Thursday, May 27, 2010

they call it Urban Terraforming

Don’t Call it Gardening, The Wired Guide to Domestic Terraforming is the title of a fun article by Dominique Browning with illustrations by Oksana Badrak in the June issue of Wired. Yeah, I know that Wired is the slightly irreverent voice of the hip geek crowd. Alright, I also never thought that irreverent, geek and hip would ever be used in the same sentence, but I just did it. You may ask what they are doing talking about gardening? Shouldn’t they be writing about computers or something? In case no one told you, gardening is made for geeks. I never thought of myself as a geek. I am not a digital native. I do have a couple of slide rules floating around and there is a book of random numbers next to a book of sines, cosines and tangents from a distant past on a bookshelf, but I don’t have tape on my glasses. Then again, the Hanson brothers have tape on their glasses and no one would ever accuse them of being geeks. I do however fit the definition posited by Wired. Heck, we all do.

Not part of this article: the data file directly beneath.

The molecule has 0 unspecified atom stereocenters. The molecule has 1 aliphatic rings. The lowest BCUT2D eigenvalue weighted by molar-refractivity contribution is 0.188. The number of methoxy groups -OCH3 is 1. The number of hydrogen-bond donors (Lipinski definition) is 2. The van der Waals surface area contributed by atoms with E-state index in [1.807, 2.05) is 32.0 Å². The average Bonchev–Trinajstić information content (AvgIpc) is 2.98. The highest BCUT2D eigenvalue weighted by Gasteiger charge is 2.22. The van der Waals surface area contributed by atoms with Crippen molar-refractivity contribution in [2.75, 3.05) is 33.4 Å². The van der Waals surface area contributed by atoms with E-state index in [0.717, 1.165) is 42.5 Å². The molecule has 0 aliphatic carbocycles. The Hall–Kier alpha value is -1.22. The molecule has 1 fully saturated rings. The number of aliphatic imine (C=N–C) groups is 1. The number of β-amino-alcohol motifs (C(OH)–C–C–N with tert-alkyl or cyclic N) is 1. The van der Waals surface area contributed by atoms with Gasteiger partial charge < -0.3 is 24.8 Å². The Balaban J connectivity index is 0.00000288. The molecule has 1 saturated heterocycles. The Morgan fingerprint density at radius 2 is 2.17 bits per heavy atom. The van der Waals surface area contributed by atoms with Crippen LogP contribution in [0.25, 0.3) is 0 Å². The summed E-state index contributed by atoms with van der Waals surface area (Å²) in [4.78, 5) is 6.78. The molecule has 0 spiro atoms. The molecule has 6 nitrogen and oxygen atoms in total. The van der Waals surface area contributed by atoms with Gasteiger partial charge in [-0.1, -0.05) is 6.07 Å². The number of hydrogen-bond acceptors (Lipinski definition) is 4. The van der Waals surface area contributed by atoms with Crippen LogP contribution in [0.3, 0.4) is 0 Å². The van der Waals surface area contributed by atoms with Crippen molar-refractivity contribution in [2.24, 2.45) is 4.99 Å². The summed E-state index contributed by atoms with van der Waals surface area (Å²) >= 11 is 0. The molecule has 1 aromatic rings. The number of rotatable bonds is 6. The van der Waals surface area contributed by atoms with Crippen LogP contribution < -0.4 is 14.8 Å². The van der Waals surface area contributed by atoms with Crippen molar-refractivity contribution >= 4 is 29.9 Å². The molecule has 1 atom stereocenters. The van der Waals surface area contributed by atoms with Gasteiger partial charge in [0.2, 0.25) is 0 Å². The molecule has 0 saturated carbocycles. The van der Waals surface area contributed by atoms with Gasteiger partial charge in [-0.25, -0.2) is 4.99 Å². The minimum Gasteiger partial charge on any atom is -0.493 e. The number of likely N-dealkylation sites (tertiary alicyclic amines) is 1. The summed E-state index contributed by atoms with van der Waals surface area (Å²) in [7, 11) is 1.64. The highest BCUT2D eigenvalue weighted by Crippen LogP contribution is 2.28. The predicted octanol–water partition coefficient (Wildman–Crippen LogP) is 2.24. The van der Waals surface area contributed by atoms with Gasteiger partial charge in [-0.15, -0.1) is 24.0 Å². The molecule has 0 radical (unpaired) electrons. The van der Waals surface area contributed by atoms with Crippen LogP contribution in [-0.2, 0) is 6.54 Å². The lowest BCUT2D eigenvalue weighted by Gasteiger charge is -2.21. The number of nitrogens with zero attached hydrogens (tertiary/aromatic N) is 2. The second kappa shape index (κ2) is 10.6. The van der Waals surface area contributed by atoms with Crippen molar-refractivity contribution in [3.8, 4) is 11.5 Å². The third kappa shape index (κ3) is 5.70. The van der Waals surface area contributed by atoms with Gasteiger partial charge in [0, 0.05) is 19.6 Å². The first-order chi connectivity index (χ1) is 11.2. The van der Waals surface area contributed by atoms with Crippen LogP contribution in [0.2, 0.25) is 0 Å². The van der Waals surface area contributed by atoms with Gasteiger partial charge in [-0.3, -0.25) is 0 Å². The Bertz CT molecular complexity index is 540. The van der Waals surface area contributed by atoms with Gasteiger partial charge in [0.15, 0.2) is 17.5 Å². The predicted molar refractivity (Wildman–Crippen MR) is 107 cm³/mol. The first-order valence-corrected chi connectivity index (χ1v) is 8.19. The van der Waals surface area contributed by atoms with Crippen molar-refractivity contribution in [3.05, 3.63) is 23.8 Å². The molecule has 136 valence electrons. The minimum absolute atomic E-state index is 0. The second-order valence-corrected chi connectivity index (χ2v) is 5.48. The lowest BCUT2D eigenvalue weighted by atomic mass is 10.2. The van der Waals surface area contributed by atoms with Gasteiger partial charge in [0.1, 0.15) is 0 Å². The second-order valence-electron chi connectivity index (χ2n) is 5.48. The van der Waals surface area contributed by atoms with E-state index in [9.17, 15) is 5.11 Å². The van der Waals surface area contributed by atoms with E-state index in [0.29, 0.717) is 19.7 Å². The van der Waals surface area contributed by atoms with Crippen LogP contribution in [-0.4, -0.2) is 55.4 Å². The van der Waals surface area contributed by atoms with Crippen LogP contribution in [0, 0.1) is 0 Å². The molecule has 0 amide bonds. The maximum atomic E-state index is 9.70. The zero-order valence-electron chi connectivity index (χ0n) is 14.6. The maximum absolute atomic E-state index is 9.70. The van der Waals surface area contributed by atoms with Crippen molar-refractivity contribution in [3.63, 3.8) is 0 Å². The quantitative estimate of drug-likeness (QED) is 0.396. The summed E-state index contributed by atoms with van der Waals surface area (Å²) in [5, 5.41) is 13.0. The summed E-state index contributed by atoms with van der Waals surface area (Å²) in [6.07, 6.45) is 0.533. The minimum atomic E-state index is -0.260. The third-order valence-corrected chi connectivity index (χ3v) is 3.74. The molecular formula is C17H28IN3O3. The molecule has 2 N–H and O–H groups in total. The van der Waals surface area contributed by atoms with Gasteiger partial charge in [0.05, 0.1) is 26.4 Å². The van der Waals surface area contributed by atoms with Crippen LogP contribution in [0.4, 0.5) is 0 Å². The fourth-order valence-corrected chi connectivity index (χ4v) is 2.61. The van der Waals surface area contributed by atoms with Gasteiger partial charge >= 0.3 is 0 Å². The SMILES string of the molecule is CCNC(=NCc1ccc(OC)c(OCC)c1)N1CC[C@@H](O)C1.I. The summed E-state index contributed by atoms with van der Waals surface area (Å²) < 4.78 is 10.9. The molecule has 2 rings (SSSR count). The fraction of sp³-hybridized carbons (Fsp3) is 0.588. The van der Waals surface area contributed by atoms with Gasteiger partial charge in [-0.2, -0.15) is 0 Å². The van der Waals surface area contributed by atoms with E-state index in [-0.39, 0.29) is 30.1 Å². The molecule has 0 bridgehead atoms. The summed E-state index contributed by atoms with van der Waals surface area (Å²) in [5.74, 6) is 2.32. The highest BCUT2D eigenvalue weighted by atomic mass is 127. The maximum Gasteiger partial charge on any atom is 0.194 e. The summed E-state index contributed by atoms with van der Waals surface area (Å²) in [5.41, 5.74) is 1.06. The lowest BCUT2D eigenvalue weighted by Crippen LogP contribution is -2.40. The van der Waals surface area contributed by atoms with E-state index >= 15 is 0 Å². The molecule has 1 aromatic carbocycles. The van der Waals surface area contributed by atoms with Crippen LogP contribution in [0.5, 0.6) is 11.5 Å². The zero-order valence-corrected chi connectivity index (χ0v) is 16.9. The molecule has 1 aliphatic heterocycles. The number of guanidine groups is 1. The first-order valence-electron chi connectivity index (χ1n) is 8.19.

Gardening requires all who partake to learn another language. I hesitate to say new because Latin is hardly new. Without gardeners, Latin may have been destined to obscure legal works and religious writings. As much as I hate to admit it, common names are not exact and can be confusing. Gardeners can take great pride in keeping the language of the Caesars alive. That doesn’t include myself yet because I still can’t pronounce the name of my blog correctly. The world of gardening also requires a genteel mode of behavior. A certain politeness is derigueur in all communications. All who followed Jean's discussion at Jeans Garden on the whos and whys of blogging witnessed an animated discussion on the matter.